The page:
While it may seem as though we have taken a cocktail, wine and food holiday over here at Aspen Real Life, it’s not so, we are just flowing wherever the wine takes us…or food, or French Ginger Liqueur as this case may be (and with Spring Break here, the need for the flow has increased significantly).
What is Domaine de Canton:
The French Ginger Liqueur is Domaine de Canton, a liqueur handcrafted near Jarnac, France by third-generation liqueur-maker, John Cooper, and master liqueur-maker, Jean Francois Bardo. Producing fine French liqueurs has been a Cooper family tradition since 1884.
I was fortunate enough to be introduced to this liqueur at a dinner hosted by DDC and held at Jimmy’s An American Restaurant and Bar, a restaurant known for a menu that has something for everyone, from the “locally-priced” bar menu to the highest quality steaks, crab cakes, seafood, pork and poultry. The bar at Jimmy’s is famous for its 105 varieties of tequila and mescal, which we highly recommend slinging a few shots back of before you join in with the serious Salsa and Tango dancers who gather together on Saturday nights to dance to the steamy rhythms of Latin music. Or, if you cannot handle your tequila, perhaps you should stay seated. These dancers are hard core and we wouldn’t want you embarrassing yourself.
I was attending the dinner with local food blogger, Jackie Mansfield, and foodie entrepreneur, Mawa McQueen, who runs; Wine in Heels, The Kitchen Hotline and M&M Catering. Together we tried to anticipate what kind of evening it would be, for we are often in the dark about what to expect at these dinners. One thing we did know was that if it was to be held at Jimmy’s, named one of Food and Wine’s Top Fifty Bars in America, it was going to be good.
The atmosphere was set with a Pre-dinner DDC cocktail, the Aloha Paciano, created by Erin Harris:
Recipe for the Aloha Paciano:
- 1.5 oz Vida Mezcal
- 1 oz DDC
- 1oz pineapple
- 1/4 oz amaro nonino
- 1/8 oz fresh lemon
- 1/8 oz fresh lime
- 3 drops bittermans tiki bitters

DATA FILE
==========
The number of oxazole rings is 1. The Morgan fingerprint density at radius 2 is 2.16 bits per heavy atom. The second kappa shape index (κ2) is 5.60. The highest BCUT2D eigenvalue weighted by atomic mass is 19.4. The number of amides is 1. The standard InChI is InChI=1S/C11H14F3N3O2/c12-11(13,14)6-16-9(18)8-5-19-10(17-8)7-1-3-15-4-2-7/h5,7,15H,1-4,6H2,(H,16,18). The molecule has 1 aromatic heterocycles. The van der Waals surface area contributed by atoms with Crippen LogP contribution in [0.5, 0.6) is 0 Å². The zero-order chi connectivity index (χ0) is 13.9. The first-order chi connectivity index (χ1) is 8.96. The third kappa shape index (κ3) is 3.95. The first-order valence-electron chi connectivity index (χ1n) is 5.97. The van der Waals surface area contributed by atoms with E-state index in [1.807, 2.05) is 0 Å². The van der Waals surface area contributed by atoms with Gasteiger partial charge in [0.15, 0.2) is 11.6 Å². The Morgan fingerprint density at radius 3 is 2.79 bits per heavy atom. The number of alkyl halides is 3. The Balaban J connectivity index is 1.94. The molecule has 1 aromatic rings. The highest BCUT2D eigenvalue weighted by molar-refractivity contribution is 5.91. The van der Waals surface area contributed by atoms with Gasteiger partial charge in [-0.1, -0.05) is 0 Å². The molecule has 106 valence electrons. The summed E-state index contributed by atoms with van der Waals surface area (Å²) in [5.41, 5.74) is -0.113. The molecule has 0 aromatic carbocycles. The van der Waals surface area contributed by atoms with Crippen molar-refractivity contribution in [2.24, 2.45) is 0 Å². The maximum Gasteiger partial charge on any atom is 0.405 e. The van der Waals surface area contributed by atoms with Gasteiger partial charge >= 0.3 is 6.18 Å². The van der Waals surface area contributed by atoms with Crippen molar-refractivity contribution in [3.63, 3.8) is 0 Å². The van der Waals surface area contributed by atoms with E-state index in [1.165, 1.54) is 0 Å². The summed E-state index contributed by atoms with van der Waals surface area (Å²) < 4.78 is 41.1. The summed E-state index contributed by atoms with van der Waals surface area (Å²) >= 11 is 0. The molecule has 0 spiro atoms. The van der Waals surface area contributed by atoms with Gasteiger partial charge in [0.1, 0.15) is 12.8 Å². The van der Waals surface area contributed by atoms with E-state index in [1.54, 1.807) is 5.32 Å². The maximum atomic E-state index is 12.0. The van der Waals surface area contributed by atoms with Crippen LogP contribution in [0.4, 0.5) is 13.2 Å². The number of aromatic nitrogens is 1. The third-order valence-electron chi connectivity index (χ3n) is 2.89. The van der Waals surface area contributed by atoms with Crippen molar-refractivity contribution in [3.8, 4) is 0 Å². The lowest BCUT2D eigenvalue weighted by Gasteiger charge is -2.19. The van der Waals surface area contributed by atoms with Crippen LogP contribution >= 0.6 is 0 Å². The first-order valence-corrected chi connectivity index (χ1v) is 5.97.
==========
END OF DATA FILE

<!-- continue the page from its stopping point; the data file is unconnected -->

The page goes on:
- Dash angostura
The Aloha Paciano, was the perfect introductory drink to the dinner. Taking a sip of the Mezcal and DDC combined with fresh ingredients, I almost felt a warm breeze sweep through my hair. I caught the DDC fever and was ready to take my new found love of ginger drinks to a more sophisticated level.
While I thoroughly enjoy immersing myself into the culture of food and spirits, it is the people who I meet at these parties that make my experience complete and I hop around to make sure I don’t miss anything from the travel and wine writers to the Food and Beverage Directors to the staff, I just wish I could write about the conversations, but as showy as you think Aspenites might be, generally I am ordered to not blog about…well…anything personal.
What I can say is that each of the six cocktails served transported me to water, and whether it was sailing on the Mediterranean or socializing in St. Tropez, the fantasies were all first class. As quoted by The New York Times, “Domaine de Canton feels more like a classic than something parachuted into a trend”. Each batch of DDC starts from a base maceration of eau de vie and fresh baby ginger. To this base VSOP and Grande Champagne XO Cognac, honey from Provence and a fresh vanilla bean infusion are added to enhance the liqueur’s character and complexity. Finally, a special filtration process is used to finish the batch, ensuring consistency and quality without the need for any stabilizers or preservatives.
I know I’ve used this line before but my father used to say, “Just make sure that you land where you take off from.” With intense concentration I only sipped the cocktails so I wouldn’t travel too far away. I discovered that my favorite way to drink Domaine de Canton was straight up, another reminder of my father who introduced me to B&B’s (which have a similar taste) when I was of age, or perhaps before, I can’t remember.
As dinner was served I caught the attention of Jimmy’s Head Chef, Manuel Diaz, and complimented him on the Ahi Tuna Tartar served on an ice plate, and the slow cooked Pork Tenderloin. Each food item had DDC as an ingredient, from a soy dressing, to a marinade, to a glaze, and it made for a sweetly fresh ginger sauce. Better described by Eric Ripert, of Le Bernadin, “A sublime liqueur…adds richness, spice and dimension to cuisine and cocktails”.
Soaking it all in I felt the need to better acquaint myself with the restaurant’s owner, Jimmy Yeager and so I plopped myself next to him and lest I make this article too long, I have it written in ink to give Jimmy a call and keep the wine flowing with another article on how he has managed to remain successful in this mountain resort town since 1997. Thank you Jimmy, and Crystal from DDC, for the invitation. I’ll be back for more!